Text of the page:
“Approved” by a Landslide: Majority of Chileans Favor New Constitution – Final Count (Constituent Assembly)

After a twelve-hour election day, the proposal that a Constitutional Convention draft the Magna Carta has also won.


The vast majority of Chileans approved the drafting of a new constitution, which will replace the one that currently governs, and which was an inheritance from the Augusto Pinochet dictatorship, revealed official data from the Electoral Service.

Based on the scrutiny of 98.63% of the tables, 78.27% voted to “Approve” the measure, while 21.73% voted to “Reject.”

In addition to deciding whether or not they wanted a new constitution, 14.8 million Chileans were also summoned to define whether, in case of winning the “Approval,” the new Magna Carta should be drawn up by a Constituent Assembly made up of 155 citizens, or by a Mixed Convention formed by 86 members of Parliament and 86 citizens elected especially for this new body.

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According to the preliminary results 79.05% supported a Constitutional Assembly for which members will be elected by popular vote on April 11 next year. This new body must have parity between men and women and special quotas for native peoples.

The celebrations of the thousands of people who filled Plaza Italia, in the center of Santiago—renamed Plaza Dignidad by the protesters who started the revolt in Chile last year—began as soon as the first results were announced.

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The democratic celebration, which took place without incident, was loaded with emotional placards, such as a young man who assured that he voted “for all those who lost their eyes” in last year’s the repression at the hands of the Carabineros (the Chilean national police force); or the teenager who, because she was 17 years old still couldn’t vote, but dedicated herself to giving pencils to whoever needed them to vote instead of her.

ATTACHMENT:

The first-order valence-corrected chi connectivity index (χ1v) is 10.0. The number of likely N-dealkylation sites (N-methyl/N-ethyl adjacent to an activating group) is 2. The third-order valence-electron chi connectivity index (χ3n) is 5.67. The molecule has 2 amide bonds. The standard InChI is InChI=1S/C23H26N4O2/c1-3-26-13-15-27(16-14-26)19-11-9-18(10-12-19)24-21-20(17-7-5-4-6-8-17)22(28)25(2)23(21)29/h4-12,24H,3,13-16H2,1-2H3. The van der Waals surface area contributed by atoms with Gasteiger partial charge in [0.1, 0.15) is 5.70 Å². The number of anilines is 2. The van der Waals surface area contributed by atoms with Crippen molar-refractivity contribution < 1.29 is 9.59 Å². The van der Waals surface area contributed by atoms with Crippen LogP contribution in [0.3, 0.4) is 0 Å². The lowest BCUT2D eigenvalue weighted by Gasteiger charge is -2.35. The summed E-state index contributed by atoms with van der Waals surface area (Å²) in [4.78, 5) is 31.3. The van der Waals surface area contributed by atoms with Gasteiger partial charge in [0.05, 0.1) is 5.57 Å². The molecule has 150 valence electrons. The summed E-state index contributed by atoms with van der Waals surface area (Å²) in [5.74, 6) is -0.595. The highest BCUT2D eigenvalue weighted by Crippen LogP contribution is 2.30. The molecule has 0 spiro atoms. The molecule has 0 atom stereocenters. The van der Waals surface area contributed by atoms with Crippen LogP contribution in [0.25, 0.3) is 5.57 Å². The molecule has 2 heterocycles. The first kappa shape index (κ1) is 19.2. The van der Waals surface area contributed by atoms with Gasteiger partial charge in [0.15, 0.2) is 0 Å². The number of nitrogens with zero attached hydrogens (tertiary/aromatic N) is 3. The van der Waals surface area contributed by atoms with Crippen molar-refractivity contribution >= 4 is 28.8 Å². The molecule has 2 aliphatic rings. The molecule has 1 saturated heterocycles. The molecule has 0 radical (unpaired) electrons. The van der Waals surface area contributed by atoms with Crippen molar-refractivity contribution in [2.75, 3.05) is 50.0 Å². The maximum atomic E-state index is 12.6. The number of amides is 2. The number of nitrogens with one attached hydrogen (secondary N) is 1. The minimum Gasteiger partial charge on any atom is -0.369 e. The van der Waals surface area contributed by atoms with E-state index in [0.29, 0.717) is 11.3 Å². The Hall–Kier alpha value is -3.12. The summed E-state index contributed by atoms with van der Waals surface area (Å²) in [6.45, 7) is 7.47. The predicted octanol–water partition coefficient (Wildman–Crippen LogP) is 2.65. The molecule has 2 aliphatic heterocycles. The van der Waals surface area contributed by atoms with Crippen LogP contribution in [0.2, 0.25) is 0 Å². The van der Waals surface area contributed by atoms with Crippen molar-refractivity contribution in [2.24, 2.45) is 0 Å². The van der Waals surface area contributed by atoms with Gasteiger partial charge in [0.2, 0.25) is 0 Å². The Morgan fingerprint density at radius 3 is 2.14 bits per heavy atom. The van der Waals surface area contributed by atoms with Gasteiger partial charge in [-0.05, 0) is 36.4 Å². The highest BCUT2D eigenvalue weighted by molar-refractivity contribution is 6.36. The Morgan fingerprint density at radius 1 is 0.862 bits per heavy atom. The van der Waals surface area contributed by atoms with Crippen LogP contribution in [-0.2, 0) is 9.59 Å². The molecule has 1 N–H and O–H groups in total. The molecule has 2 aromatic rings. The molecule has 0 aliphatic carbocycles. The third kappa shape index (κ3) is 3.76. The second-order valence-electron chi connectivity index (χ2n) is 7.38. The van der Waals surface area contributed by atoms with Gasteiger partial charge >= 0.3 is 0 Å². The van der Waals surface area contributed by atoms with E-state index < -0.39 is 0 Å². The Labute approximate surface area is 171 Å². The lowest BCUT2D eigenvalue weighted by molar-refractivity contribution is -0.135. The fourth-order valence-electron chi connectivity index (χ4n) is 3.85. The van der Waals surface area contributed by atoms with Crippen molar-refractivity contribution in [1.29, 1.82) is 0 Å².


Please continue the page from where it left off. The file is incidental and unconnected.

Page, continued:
The long lines that were formed in the Chilean consulates around the world were surprising for their unprecedented massiveness, and observers were moved by the celebrations that broke out as soon as the massive results in favor of the “Approval” were reported.

In Santiago, an official from a polling station thanked the young students who started the social revolt in 2019 because, thanks to their mobilizations, thanks to the fact that they jumped the turnstiles to protest the rise in the price of the subway ticket, they managed to allow this plebiscite that will change the history of Chile.

One woman was blunt when interviewed outside the polling place and asked how long she had waited to vote throughout the day. “Thirty years,” she replied, referring to the decades in which a constitution issued during the dictatorship remained in force, despite the fact that democracy had been recovered.

“When the constitution changes, only then will Pinochet really die,” read a poster placed in Plaza Dignidad, while a crowd of young people boasted a long banner addressed to the late dictator: “erasing your legacy will be our legacy.”

Another voter flat-out burst into tears when asked what she expected from the plebiscite.

“I hope for a better country, that is why I am voting, maybe I won;t see any change but I’m happy to come to vote, I hope many people like me can shout that we have come this far, enough of the abuses of power! I hope that for the Mapuches, and me, that we are respected. Thank you for this tremendous example of struggle that those young men did, thank you for having opened our eyes,” she said in a video that went viral.

In the context of the vote, the anthropologist Pablo Lagos Vigueras highlighted the level of participation of Chileans. “We have seen that many people have voted, not like in the presidential or senatorial elections, or for previous deputies. Many young people have also voted,” he said, adding that this participation indicates that society has an interest in politics.


Featured image: Supporters of the “Approve” vote in Valparaíso, Chile, on October 25, 2020. Photo: Rodrigo Garrido / Reuters

(Actualidad RT)

Translation: OT/JRE/SL

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